Tag Archives: squid

Optimists – Chapter Covers

The theme for the chapter covers in Hopeless, Maine, Optimists, is creatures. Teaselheads, spoonwalkers, moths, dustcats, builder-squid and an ur-deer all feature. It’s good to get to focus on them a bit.

The spoonwalker is nesting, and we get to see what colour baby spoonwalkers are! The teasleheads demonstrate critical stages of their curious life cycle. We have a dustcat wrecking ball – when dustcats are alarmed, they hold each other’s tails, meaning all the sharp bits go on the outside. Small angry cartwheels are more normal, but a full blown wrecking ball is a thing to behold – ideally from a safe distance! 

The ur-deer is a shy woodland creature, slightly alarming to behold. Mostly harmless. May attempt to run up you if you corner it, which you do not want it to do. The moths are mostly poisonous, annoying and likely to eat your underwear. There are quite a lot of moths in this volume, because we got a bit excited about them, and they are pretty, so long as they don’t bite you, and you don’t bite them.

Chapter 5, as presented above, involves builder squids. These were somewhat the fault of Dr Porridge, and live in a freshwater lake somewhere in the middle of the island. I have stories about them. I rather like the idea of squids making things.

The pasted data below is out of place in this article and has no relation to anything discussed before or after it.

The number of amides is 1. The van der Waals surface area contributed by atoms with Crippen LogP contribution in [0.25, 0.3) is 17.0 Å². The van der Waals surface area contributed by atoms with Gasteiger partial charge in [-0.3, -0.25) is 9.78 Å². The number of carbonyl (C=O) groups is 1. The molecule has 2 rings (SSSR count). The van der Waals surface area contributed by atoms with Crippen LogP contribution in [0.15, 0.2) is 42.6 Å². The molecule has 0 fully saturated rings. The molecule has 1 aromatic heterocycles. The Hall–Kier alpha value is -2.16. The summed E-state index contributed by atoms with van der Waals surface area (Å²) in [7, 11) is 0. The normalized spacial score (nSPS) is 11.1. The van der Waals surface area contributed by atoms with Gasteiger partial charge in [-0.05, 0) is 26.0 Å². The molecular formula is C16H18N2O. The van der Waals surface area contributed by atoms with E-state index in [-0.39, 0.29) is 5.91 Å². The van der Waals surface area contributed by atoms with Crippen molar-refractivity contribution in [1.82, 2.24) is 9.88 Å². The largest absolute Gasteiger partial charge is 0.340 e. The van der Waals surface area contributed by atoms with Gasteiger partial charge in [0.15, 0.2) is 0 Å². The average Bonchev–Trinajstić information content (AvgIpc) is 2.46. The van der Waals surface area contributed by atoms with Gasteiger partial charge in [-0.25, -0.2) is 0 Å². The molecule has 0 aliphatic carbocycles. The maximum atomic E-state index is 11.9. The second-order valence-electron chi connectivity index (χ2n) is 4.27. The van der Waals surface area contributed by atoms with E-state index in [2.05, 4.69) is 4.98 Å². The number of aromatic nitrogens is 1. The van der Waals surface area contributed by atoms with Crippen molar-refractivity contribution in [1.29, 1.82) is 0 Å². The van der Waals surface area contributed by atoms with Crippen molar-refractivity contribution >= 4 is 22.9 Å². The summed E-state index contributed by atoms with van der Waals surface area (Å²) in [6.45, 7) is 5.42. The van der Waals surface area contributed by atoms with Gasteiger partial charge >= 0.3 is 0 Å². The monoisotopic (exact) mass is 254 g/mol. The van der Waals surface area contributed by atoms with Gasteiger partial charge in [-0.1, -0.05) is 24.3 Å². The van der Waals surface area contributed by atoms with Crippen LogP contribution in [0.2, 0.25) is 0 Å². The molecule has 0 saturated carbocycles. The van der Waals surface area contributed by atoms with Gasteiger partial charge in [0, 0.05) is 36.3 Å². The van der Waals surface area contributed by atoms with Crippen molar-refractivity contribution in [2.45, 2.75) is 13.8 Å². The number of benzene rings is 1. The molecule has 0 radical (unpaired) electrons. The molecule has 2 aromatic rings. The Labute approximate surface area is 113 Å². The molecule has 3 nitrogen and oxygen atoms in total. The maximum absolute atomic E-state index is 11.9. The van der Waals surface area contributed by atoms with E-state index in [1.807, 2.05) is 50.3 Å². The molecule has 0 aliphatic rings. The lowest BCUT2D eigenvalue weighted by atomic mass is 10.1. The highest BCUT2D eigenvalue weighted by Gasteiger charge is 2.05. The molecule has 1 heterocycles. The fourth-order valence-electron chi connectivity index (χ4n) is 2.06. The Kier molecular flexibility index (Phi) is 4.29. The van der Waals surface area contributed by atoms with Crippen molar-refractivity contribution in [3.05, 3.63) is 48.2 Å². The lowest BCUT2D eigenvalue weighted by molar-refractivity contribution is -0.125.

Hopeless, Maine: Optimists is the fourth volume in the Sloth Comics editions of Hopeless, Maine and comes out at the end of March (2022). These are most readily available in the UK and can be ordered from bookshops and comics shops. Places that sell books online will likely sell them to you. A number of sites have the book on pre-order – Hive, The Portobello Bookshop, Blackwells, Bookshop.org, Book Depository , Foyles and Waterstones – currently Amazon doesn’t have anything useful going on, but that’s ok, you probably weren’t going to shop there anyway 🙂

The Secrets of the Squid

Norbert Gannicox and Bartholomew Middlestreet appeared to be transfixed by the key that Norbert had placed upon the bar of The Squid and Teapot. It was ornate, obviously old and, until that morning, had spent the previous half-century or more hidden in a damp cupboard, in a dusty corner of the Gannicox Distillery. The box in which the key had been found also contained a mysterious letter, signed by Sebastian Lypiatt (a previous landlord of the inn), who had suggested that it would be preferable for ‘the item’, as he called it, to be kept anywhere other than The Squid and Teapot, and asking Solomon (Norbert’s grandfather) to do the decent thing, and hang on to it.

It was Philomena Bucket who broke the spell, mopping up puddles of spilt beer and rearranging the dust on the floor with a sweeping brush.

“What’s that old thing you’ve got there that’s causing so much interest? “she enquired, casually brushing a shower of pastry crumbs over Norbert’s boots.

“It’s a key to a door we don’t seem to have,” replied Bartholomew, shaking his head. “I know every door in this inn, and I also know what every key to every door looks like, and none of them look like this one.”

“Then maybe it doesn’t belong here at all,” declared Philomena, then added, jokingly, “unless, of course, you’ve not yet found the secret doorway that leads to a treasure chest.”